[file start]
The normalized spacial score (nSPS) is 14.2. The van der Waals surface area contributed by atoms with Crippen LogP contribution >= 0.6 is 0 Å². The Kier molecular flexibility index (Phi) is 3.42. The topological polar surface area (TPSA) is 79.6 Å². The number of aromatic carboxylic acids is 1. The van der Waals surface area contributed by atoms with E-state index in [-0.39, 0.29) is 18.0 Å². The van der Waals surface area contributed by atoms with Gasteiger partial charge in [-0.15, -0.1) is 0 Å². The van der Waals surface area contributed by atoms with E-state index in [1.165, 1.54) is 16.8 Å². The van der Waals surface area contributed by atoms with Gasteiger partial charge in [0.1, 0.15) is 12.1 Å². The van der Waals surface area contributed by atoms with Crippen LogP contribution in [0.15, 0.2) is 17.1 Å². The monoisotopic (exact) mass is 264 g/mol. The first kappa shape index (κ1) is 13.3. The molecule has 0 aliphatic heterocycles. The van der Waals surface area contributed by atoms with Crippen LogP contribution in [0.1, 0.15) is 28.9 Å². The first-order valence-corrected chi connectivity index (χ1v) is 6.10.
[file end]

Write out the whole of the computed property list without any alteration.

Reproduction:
The normalized spacial score (nSPS) is 14.2. The van der Waals surface area contributed by atoms with Crippen LogP contribution >= 0.6 is 0 Å². The Kier molecular flexibility index (Phi) is 3.42. The topological polar surface area (TPSA) is 79.6 Å². The number of aromatic carboxylic acids is 1. The van der Waals surface area contributed by atoms with E-state index in [-0.39, 0.29) is 18.0 Å². The van der Waals surface area contributed by atoms with Gasteiger partial charge in [-0.15, -0.1) is 0 Å². The van der Waals surface area contributed by atoms with E-state index in [1.165, 1.54) is 16.8 Å². The van der Waals surface area contributed by atoms with Gasteiger partial charge in [0.1, 0.15) is 12.1 Å². The van der Waals surface area contributed by atoms with Crippen LogP contribution in [0.15, 0.2) is 17.1 Å². The monoisotopic (exact) mass is 264 g/mol. The first kappa shape index (κ1) is 13.3. The molecule has 0 aliphatic heterocycles. The van der Waals surface area contributed by atoms with Crippen LogP contribution in [0.1, 0.15) is 28.9 Å². The first-order valence-corrected chi connectivity index (χ1v) is 6.10.